moist climate, are not as important now, With steam power and mechanical
humidifiers as they were a generation ago.

In the Middle Atlantic States, the number of plants and the spindlage
have remained about stationary over a long period of years, and are even
showing a tendency to decrease. Small weaving establishments which buy
their yarn are particularly numerous around Philadelphia, and there are
large cotton duck mills in and near Baltimore.


Mills in the Midst of
Cotton Plantations

It has been in the South, however, that the growth of the cotton
manufacturing industry in the last few decades has been most phenomenal.
In 1860 there were 324,052 spindles in the cotton growing States compared
with 8,632,087 in New England. In 1917, the figures were: Northern
States (including Connecticut, Illinois, Indiana, Maine, Massachusetts,
New Hampshire, New Jersey, New York, Pennsylvania, Rhode Island, and
Vermont), 19,835,662 spindles devoted to the spinning of cotton
exclusively; Southern States (including Georgia, Kentucky, Louisiana,
Maryland, Mississippi, North Carolina, South Carolina, Tennessee, Texas,
and Virginia), 14,292,918 spindles devoted to cotton exclusively.

The census figures do not give the number of spindles in each city except
when the confines of the city and of the county happen to coincide. But
the appended table is presented as showing the spindlage of counties
having more than 100,000 spindles devoted to the spinning of cotton.

About 1880, the Southerner saw the opportunity that awaited him when he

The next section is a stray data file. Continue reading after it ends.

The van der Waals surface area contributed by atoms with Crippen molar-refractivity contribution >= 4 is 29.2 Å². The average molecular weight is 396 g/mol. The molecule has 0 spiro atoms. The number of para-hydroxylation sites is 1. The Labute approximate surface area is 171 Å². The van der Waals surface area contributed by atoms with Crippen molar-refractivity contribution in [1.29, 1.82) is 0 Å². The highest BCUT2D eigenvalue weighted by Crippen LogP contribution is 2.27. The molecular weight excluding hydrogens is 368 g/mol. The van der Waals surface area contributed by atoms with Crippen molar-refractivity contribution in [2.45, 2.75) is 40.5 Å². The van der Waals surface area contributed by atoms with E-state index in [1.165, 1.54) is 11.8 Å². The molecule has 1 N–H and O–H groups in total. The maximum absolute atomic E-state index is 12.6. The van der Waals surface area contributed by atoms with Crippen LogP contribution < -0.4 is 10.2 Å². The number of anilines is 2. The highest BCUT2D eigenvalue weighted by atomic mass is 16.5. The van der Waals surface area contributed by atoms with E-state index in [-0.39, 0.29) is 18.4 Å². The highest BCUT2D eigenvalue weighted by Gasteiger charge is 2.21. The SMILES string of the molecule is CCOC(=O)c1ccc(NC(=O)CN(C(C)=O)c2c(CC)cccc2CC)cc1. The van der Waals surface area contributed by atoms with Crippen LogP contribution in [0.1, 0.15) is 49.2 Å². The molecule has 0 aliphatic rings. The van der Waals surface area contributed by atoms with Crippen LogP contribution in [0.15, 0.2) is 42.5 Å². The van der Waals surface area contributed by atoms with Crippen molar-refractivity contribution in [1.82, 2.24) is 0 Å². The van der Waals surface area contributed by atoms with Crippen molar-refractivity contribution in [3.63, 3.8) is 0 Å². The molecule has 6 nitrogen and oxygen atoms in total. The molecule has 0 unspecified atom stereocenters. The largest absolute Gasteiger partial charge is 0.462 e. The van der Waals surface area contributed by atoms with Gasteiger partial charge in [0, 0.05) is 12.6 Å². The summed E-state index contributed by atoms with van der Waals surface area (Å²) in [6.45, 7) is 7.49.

should manufacture his own cotton. At that time he was consuming only
188,748 bales, while New England took 1,129,498. In ten years, he was
utilizing more than half a million bales, while New England had just
passed the million and a half figure. In 1905, the South consumed
2,140,151 bales, while New England had climbed to only 1,753,282. The
figures are Scherer's, who points out that the race was won in
twenty-five years. However, as competition with the South increased, New
England, following the earlier lead of Old England, has tended always to
produce a finer and finer quality of cloth, leaving the coarser grades of
sheeting, drills and ducks to the Southern mills. Thus, while the South
is consuming an ever larger proportion of the cotton crop, she is still
far from receiving for her product the money that comes to the New
Englander, who with a higher grade of labor and greater variation of
output is constantly catering, with dress fabrics and fine stuffs of
various kinds, to a discriminating well-to-do patronage.

_Spindles
_County_ (Number)_
Bristol, Mass. 7,294,221
Providence, R. I. 1,709,713
Middlesex, Mass. 1,082,752
Hillsborough, N. H. 907,245
Spartanburg, S. C. 831,476
Windham, Conn. 780,232
Worcester, Mass. 766,110
Greenville, S. C. 758,144